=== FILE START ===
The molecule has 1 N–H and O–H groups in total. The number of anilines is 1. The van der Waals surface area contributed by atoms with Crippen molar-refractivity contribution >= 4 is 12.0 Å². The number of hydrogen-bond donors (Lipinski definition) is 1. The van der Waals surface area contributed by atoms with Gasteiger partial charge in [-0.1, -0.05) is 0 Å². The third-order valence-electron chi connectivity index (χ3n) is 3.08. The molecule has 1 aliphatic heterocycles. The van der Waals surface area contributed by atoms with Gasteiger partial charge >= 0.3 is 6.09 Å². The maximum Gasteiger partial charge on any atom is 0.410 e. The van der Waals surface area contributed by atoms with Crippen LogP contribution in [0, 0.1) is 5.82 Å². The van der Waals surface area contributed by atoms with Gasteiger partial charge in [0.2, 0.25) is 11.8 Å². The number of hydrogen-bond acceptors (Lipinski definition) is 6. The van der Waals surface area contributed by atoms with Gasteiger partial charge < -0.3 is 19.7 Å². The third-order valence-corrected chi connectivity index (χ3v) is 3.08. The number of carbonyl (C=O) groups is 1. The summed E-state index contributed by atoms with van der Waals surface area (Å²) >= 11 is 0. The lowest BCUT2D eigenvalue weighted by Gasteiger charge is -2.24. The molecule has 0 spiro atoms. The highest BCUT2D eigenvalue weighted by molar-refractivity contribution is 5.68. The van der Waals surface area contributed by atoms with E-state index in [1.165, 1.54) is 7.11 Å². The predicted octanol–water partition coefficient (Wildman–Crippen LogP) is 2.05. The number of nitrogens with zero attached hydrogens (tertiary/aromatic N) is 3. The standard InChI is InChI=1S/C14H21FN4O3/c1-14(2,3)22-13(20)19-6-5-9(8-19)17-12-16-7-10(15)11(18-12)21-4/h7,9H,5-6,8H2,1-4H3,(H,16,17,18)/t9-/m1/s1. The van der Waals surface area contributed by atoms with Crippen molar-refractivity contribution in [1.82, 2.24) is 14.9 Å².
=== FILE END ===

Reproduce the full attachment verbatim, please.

The molecule has 1 N–H and O–H groups in total. The number of anilines is 1. The van der Waals surface area contributed by atoms with Crippen molar-refractivity contribution >= 4 is 12.0 Å². The number of hydrogen-bond donors (Lipinski definition) is 1. The van der Waals surface area contributed by atoms with Gasteiger partial charge in [-0.1, -0.05) is 0 Å². The third-order valence-electron chi connectivity index (χ3n) is 3.08. The molecule has 1 aliphatic heterocycles. The van der Waals surface area contributed by atoms with Gasteiger partial charge >= 0.3 is 6.09 Å². The maximum Gasteiger partial charge on any atom is 0.410 e. The van der Waals surface area contributed by atoms with Crippen LogP contribution in [0, 0.1) is 5.82 Å². The van der Waals surface area contributed by atoms with Gasteiger partial charge in [0.2, 0.25) is 11.8 Å². The number of hydrogen-bond acceptors (Lipinski definition) is 6. The van der Waals surface area contributed by atoms with Gasteiger partial charge < -0.3 is 19.7 Å². The third-order valence-corrected chi connectivity index (χ3v) is 3.08. The number of carbonyl (C=O) groups is 1. The summed E-state index contributed by atoms with van der Waals surface area (Å²) >= 11 is 0. The lowest BCUT2D eigenvalue weighted by Gasteiger charge is -2.24. The molecule has 0 spiro atoms. The highest BCUT2D eigenvalue weighted by molar-refractivity contribution is 5.68. The van der Waals surface area contributed by atoms with E-state index in [1.165, 1.54) is 7.11 Å². The predicted octanol–water partition coefficient (Wildman–Crippen LogP) is 2.05. The number of nitrogens with zero attached hydrogens (tertiary/aromatic N) is 3. The standard InChI is InChI=1S/C14H21FN4O3/c1-14(2,3)22-13(20)19-6-5-9(8-19)17-12-16-7-10(15)11(18-12)21-4/h7,9H,5-6,8H2,1-4H3,(H,16,17,18)/t9-/m1/s1. The van der Waals surface area contributed by atoms with Crippen molar-refractivity contribution in [1.82, 2.24) is 14.9 Å².